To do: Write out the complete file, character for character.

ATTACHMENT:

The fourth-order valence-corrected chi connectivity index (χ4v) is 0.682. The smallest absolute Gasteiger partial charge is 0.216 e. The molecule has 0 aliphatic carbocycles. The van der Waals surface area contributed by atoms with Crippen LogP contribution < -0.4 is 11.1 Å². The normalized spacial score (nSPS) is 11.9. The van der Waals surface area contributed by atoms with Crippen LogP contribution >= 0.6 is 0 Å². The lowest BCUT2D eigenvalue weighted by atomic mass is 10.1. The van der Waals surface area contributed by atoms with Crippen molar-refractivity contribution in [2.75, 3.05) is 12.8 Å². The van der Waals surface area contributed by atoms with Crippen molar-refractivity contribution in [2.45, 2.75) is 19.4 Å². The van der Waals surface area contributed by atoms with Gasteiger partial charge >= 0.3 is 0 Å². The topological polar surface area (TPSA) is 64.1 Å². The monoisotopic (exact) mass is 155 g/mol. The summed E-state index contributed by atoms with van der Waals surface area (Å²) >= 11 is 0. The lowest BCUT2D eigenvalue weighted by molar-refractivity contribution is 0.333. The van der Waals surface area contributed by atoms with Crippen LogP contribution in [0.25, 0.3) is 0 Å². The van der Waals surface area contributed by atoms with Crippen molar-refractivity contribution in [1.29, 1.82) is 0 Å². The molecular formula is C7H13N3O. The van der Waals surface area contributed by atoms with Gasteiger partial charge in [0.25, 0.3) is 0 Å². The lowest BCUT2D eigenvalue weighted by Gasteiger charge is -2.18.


The fourth-order valence-corrected chi connectivity index (χ4v) is 0.682. The smallest absolute Gasteiger partial charge is 0.216 e. The molecule has 0 aliphatic carbocycles. The van der Waals surface area contributed by atoms with Crippen LogP contribution < -0.4 is 11.1 Å². The normalized spacial score (nSPS) is 11.9. The van der Waals surface area contributed by atoms with Crippen LogP contribution >= 0.6 is 0 Å². The lowest BCUT2D eigenvalue weighted by atomic mass is 10.1. The van der Waals surface area contributed by atoms with Crippen molar-refractivity contribution in [2.75, 3.05) is 12.8 Å². The van der Waals surface area contributed by atoms with Crippen molar-refractivity contribution in [2.45, 2.75) is 19.4 Å². The van der Waals surface area contributed by atoms with Gasteiger partial charge >= 0.3 is 0 Å². The topological polar surface area (TPSA) is 64.1 Å². The monoisotopic (exact) mass is 155 g/mol. The summed E-state index contributed by atoms with van der Waals surface area (Å²) >= 11 is 0. The lowest BCUT2D eigenvalue weighted by molar-refractivity contribution is 0.333. The van der Waals surface area contributed by atoms with Crippen LogP contribution in [0.25, 0.3) is 0 Å². The van der Waals surface area contributed by atoms with Crippen molar-refractivity contribution in [1.29, 1.82) is 0 Å². The molecular formula is C7H13N3O. The van der Waals surface area contributed by atoms with Gasteiger partial charge in [0.25, 0.3) is 0 Å². The lowest BCUT2D eigenvalue weighted by Gasteiger charge is -2.18.